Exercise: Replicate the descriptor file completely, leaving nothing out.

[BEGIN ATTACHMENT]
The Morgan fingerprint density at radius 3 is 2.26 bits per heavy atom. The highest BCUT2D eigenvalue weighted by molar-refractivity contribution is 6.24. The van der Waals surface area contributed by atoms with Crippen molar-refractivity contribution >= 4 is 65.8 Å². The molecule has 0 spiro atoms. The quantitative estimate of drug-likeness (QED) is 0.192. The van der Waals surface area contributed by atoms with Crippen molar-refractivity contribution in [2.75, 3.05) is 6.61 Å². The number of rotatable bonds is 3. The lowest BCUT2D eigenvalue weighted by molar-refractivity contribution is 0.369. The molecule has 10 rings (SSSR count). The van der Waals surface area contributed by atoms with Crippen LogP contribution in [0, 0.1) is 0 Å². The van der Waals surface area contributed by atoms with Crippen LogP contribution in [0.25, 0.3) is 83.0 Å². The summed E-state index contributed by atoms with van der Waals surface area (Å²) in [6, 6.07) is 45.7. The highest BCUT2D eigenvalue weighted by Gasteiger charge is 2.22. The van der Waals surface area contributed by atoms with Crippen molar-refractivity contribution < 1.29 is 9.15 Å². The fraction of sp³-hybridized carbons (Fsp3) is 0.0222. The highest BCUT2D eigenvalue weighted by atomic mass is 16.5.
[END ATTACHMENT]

The Morgan fingerprint density at radius 3 is 2.26 bits per heavy atom. The highest BCUT2D eigenvalue weighted by molar-refractivity contribution is 6.24. The van der Waals surface area contributed by atoms with Crippen molar-refractivity contribution >= 4 is 65.8 Å². The molecule has 0 spiro atoms. The quantitative estimate of drug-likeness (QED) is 0.192. The van der Waals surface area contributed by atoms with Crippen molar-refractivity contribution in [2.75, 3.05) is 6.61 Å². The number of rotatable bonds is 3. The lowest BCUT2D eigenvalue weighted by molar-refractivity contribution is 0.369. The molecule has 10 rings (SSSR count). The van der Waals surface area contributed by atoms with Crippen LogP contribution in [0, 0.1) is 0 Å². The van der Waals surface area contributed by atoms with Crippen LogP contribution in [0.25, 0.3) is 83.0 Å². The summed E-state index contributed by atoms with van der Waals surface area (Å²) in [6, 6.07) is 45.7. The highest BCUT2D eigenvalue weighted by Gasteiger charge is 2.22. The van der Waals surface area contributed by atoms with Crippen molar-refractivity contribution < 1.29 is 9.15 Å². The fraction of sp³-hybridized carbons (Fsp3) is 0.0222. The highest BCUT2D eigenvalue weighted by atomic mass is 16.5.